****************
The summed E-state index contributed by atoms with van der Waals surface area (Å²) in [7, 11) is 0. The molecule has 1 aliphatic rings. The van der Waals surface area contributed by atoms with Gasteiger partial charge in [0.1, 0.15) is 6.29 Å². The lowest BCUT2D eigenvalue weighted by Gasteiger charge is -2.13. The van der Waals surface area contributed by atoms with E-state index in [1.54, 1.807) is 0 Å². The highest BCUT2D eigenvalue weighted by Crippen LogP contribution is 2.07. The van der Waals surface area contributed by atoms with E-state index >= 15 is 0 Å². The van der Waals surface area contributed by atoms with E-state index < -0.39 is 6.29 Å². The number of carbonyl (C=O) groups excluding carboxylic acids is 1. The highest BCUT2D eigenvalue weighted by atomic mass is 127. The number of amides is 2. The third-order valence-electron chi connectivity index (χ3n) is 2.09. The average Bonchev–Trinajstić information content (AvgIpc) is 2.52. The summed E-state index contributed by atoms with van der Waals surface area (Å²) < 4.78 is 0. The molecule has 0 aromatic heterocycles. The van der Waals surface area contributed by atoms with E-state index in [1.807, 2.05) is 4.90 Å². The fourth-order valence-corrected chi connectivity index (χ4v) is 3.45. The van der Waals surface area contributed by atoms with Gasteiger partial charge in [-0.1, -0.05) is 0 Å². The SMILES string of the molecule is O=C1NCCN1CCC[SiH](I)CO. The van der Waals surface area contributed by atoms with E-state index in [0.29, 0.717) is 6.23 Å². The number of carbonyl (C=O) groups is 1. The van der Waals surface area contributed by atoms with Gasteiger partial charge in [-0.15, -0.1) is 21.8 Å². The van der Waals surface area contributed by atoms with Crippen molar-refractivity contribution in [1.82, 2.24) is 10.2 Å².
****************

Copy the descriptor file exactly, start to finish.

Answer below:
The summed E-state index contributed by atoms with van der Waals surface area (Å²) in [7, 11) is 0. The molecule has 1 aliphatic rings. The van der Waals surface area contributed by atoms with Gasteiger partial charge in [0.1, 0.15) is 6.29 Å². The lowest BCUT2D eigenvalue weighted by Gasteiger charge is -2.13. The van der Waals surface area contributed by atoms with E-state index in [1.54, 1.807) is 0 Å². The highest BCUT2D eigenvalue weighted by Crippen LogP contribution is 2.07. The van der Waals surface area contributed by atoms with E-state index >= 15 is 0 Å². The van der Waals surface area contributed by atoms with E-state index < -0.39 is 6.29 Å². The number of carbonyl (C=O) groups excluding carboxylic acids is 1. The highest BCUT2D eigenvalue weighted by atomic mass is 127. The number of amides is 2. The third-order valence-electron chi connectivity index (χ3n) is 2.09. The average Bonchev–Trinajstić information content (AvgIpc) is 2.52. The summed E-state index contributed by atoms with van der Waals surface area (Å²) < 4.78 is 0. The molecule has 0 aromatic heterocycles. The van der Waals surface area contributed by atoms with E-state index in [1.807, 2.05) is 4.90 Å². The fourth-order valence-corrected chi connectivity index (χ4v) is 3.45. The van der Waals surface area contributed by atoms with Gasteiger partial charge in [-0.1, -0.05) is 0 Å². The SMILES string of the molecule is O=C1NCCN1CCC[SiH](I)CO. The van der Waals surface area contributed by atoms with E-state index in [0.29, 0.717) is 6.23 Å². The number of carbonyl (C=O) groups is 1. The van der Waals surface area contributed by atoms with Gasteiger partial charge in [-0.15, -0.1) is 21.8 Å². The van der Waals surface area contributed by atoms with Crippen molar-refractivity contribution in [1.82, 2.24) is 10.2 Å².